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Facebook remove phishing trojan Facebook App

By Chris Dawson September 20, 2012 - 6:25 pm

Earlier today a link to a phishing trojan Facebook App, supposedly a video of myself, was sent to me from a twitter account belonging to a channel partner which had been compromised.

The phishing app requested Facebook users to log in with their Twitter credentials. One obvious giveaway that this is a phishing app is, as can be seen from the screenshot, that you don’t have to be logged into Facebook to view the app.

Facebook Phishing App

If you entered your twitter user name and password then doubtless the hacker would do what they’ve done to other user accounts – send direct messages to all of your followers suggesting that they view a film of themselves on Facebook. What they also do (even if you enter a made up user name and password) is then direct you to a supposed YouTube video off Facebook (but on a page designed to look like Facebook) on a phishing site.

When the “YouTube” video image displayed it informed you that you need to update to Flash 10.1. Clicking the Install button would of course install a trojan virus on your computer causing untold havoc.

Phishing “Facebook” YouTube Video Website

Facebook Reaction

Upon reporting the malicious Facebook app it was promptly removed from the site and the phishing web page taken offline.

A Facebook spokesperson told us “We take the security of our users very seriously and we are constantly developing the tools and measures we have in place to detect and prevent fraudulent activity. When properly notified, we will quickly investigate all legitimate reports of security vulnerabilities and fix potential problems.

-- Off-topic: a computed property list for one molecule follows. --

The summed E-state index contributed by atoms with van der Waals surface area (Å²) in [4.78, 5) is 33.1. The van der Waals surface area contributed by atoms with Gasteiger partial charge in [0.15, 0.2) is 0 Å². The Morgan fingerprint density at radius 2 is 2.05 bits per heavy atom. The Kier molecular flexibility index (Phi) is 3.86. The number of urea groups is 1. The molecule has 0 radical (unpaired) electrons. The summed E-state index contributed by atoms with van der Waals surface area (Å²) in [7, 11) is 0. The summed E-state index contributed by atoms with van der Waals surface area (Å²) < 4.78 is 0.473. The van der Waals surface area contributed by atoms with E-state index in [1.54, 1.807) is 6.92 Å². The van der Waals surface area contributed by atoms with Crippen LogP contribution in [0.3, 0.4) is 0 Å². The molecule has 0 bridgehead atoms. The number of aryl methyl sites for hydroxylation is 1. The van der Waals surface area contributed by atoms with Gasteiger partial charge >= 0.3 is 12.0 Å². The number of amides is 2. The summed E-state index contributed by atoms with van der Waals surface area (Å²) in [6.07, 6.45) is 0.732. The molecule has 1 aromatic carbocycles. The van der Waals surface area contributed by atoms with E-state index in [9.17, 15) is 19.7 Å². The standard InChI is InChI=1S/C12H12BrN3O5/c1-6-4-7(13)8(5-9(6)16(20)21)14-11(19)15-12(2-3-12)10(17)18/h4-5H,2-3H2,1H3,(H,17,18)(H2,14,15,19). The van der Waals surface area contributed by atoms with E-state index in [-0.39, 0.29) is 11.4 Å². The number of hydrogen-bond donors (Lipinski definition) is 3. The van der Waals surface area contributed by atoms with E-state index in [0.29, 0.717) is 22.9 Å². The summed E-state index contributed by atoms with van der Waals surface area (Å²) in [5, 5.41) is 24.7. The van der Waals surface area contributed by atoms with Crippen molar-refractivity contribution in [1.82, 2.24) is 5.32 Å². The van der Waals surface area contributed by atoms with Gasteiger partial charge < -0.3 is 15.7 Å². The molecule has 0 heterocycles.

Security is an issue everywhere online so it’s important to be aware of the risks and learn how to protect your accounts and your computer. We advise people to read the tips on our Facebook Security Page.

These include advice on how to protect your browser activity, your operating system, as well as your Facebook account. We provide numerous tools to help you keep your computer and your account safe including free anti-virus protection.

We also offer a bug bounty programme for security researchers who help us identify vulnerabilities“.

If by any chance you were caught out by the malicious app then change your twitter password immediately. Also if you entered your Facebook login details on the phishing site you should change these too. This is an example of how vigilant you need to be and don’t trust or click on any links passed to you even if they purportedly come from someone you know.

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